Microsoft OracleClient Deprecated
Microsoft announced System.Data.OracleClient will be deprecated after .NET 4.0. Classes in the namespace will be marked obsolete in .NET 4.0 and removed from future releases. OracleClient is the ADO.NET provider for Oracle developed by Microsoft and shipped as part of the .NET Framework Class Library.
This decision has sparked controversy among the community of .NET developers working with Oracle. While many enterprise .NET applications use a 3rd party Oracle provider, System.Data.OracleClient is often used in small applications and typically has better integration with other Microsoft tools.
Microsoft insists this decision was made after much deliberation and research:
After carefully considering all the options and talking to our customers, partners, and MVPs it was decided to deprecate OracleClient as a part of our ADO.NET roadmap.
Part of the reasoning for this decision is the increasingly availability and improvements of 3rd party ADO.NET data providers for Oracle. There have been significant performance improvements and enhanced multi-version compatibility among the popular Oracle providers:
- Oracle's free Oracle Data Provider for .NET (ODP.NET) ODP.NET 11g is compatbile with all versions of Oracle Database back to 9.2, and multiple versions can coexist in a single OS
- DataDirect ADO.NET Data Provider for Oracle 100% managed code, free trial
- Devart dotConnect for Oracle Formerly known of as OraDirect.NET, free trial, supports Entity Framework, LINQ to Oracle, and ASP.NET Provider Model
Despite the community backlash, Microsoft has shown no signs of reversing the decision, and none should be expected. Microsoft's official line is that "many of the third party providers are able to consistently provide the same level of quality and support that customers have come to expect from Microsoft." Therefore, it's not worth the investment to bring OracleClient up to parity with the third party providers, and this frees MS resources to focus on ADO.NET.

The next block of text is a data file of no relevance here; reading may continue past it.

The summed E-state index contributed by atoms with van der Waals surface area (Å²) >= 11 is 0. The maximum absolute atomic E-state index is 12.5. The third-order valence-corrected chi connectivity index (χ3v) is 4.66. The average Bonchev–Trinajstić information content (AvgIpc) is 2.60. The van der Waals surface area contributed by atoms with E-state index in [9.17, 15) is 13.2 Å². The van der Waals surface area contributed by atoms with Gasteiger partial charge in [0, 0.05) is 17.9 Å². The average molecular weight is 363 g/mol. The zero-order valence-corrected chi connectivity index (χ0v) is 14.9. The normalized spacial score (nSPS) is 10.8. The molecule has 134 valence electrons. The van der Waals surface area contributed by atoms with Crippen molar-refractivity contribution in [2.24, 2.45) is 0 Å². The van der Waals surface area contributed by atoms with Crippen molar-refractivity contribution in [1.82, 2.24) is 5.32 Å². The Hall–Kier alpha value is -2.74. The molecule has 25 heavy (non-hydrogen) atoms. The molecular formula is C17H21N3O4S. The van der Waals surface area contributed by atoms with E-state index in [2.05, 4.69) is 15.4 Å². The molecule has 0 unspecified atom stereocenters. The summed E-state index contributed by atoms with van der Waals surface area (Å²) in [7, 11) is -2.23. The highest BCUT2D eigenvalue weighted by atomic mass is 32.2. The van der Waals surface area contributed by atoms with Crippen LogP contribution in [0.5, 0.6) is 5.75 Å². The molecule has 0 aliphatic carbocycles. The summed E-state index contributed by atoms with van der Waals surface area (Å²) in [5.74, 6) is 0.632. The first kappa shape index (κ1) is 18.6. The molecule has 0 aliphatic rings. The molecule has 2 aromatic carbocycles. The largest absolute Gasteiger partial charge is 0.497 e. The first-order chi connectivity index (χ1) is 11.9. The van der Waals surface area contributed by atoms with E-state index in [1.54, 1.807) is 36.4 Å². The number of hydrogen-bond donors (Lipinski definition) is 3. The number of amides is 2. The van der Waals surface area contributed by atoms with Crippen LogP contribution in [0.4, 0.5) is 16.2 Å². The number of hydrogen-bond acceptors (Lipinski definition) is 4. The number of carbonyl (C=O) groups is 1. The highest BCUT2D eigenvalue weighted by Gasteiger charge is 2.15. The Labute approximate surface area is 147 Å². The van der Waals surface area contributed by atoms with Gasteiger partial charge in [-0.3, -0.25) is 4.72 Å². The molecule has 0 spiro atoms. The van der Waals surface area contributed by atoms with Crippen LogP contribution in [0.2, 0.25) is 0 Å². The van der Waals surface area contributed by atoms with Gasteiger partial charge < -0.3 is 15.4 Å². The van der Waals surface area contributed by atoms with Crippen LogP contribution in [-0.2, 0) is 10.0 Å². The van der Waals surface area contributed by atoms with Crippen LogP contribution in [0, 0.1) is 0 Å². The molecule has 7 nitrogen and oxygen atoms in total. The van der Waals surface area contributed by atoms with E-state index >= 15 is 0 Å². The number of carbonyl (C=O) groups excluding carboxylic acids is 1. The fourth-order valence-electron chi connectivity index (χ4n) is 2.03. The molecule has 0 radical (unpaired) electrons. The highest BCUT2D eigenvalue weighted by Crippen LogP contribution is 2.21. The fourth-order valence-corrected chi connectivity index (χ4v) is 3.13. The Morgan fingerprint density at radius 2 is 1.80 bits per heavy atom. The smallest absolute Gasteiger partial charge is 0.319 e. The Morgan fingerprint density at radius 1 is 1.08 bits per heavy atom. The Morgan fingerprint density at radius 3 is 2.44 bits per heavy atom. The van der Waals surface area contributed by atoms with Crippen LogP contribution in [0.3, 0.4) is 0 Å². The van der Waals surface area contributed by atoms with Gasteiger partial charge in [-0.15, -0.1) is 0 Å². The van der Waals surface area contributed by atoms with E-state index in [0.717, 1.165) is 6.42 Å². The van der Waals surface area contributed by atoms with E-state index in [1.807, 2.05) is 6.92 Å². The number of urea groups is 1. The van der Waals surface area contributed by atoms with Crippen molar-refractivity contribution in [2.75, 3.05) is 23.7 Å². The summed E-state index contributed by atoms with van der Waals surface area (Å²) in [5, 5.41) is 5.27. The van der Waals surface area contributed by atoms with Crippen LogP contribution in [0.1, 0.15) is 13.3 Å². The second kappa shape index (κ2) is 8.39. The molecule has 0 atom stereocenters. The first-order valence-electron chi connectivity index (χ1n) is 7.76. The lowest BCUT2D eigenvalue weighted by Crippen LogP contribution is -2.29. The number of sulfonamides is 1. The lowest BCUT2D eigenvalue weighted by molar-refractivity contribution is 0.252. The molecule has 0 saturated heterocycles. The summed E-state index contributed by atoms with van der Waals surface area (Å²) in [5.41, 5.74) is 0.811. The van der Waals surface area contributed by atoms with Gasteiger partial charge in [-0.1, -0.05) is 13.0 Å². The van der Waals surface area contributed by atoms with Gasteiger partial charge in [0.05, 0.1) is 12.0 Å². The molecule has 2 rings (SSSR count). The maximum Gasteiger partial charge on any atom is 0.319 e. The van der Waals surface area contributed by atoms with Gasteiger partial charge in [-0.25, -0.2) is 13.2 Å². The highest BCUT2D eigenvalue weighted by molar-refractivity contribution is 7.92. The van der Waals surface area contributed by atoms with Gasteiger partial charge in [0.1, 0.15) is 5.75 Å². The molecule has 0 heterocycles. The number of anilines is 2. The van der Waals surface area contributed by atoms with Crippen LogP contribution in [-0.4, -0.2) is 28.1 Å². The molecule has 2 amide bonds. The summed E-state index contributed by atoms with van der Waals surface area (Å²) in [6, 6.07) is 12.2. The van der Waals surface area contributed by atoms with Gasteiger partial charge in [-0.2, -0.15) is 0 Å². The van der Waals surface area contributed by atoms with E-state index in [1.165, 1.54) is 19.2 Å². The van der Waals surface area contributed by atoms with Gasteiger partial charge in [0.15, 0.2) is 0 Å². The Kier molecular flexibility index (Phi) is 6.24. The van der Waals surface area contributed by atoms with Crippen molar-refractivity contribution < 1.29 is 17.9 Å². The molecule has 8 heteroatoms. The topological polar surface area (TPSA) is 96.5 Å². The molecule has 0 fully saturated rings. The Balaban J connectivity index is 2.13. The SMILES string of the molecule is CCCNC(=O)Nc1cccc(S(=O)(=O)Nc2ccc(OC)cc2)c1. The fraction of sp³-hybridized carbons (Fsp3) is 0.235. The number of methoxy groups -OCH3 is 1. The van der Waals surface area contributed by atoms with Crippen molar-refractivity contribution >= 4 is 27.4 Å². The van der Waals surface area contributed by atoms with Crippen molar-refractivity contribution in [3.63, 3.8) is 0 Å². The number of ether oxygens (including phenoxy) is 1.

Some are calling this move an underhanded strike to raise the bar for .NET development against Oracle, but many are viewing this decision with a guarded optimism that Microsoft might be rethinking its not-invented-here bias. For example, it is a common complaint among the ALT.NET crowd that Microsoft reinvents the wheel for no reason, creating their own versions of products when good alternatives already exist. See MSTest vs. NUnit or Entity Framework vs. NHibernate. In the context of recent decisions to officially support jQuery and provide the source code for ASP.NET MVC, this decision could be interpreted as Microsoft further admitting that it doesn't need to control the entire stack; they can rely on their partners and the community to provide some pieces.
Also, the Connected Show Podcast has an episode discussing this move and examining why it's not a disaster.
Re: wishful thinking
I agree it's optimistic, probably overly optimistic, but there have been some encouraging signs that Microsoft, especially Scott Guthrie's group, are listening to their developer community's pleas for more openness.
I'm not trying to say MS is doing anything just to be nice. I think they're intelligently responding to the fact that there are many options for programmers nowadays, and if they maintain their closed, iron-fisted approach, they will lose some of their most vocal developer evangelists to languages/environments like Ruby, Scala, etc.
Is deprecating OracleClient part of this shift towards openness? Maybe that's a stretch; I think the ADO.NET team just decided their resources would be better spent elsewhere. But I don't think deprecating OracleClient is part of some evil conspiracy to marginalize Oracle; this move will probably be beneficial for .NET Oracle development in the long run.
And I wouldn't be shocked if, in the next few years, Microsoft released the source code for OracleClient under the MS-PL.
Re: wishful thinking
Laurie Williams and Catherine Louis Nov 28, 2014
Edmund Jorgensen Nov 27, 2014
Lisa Adkins and Michael Spayd Nov 27, 2014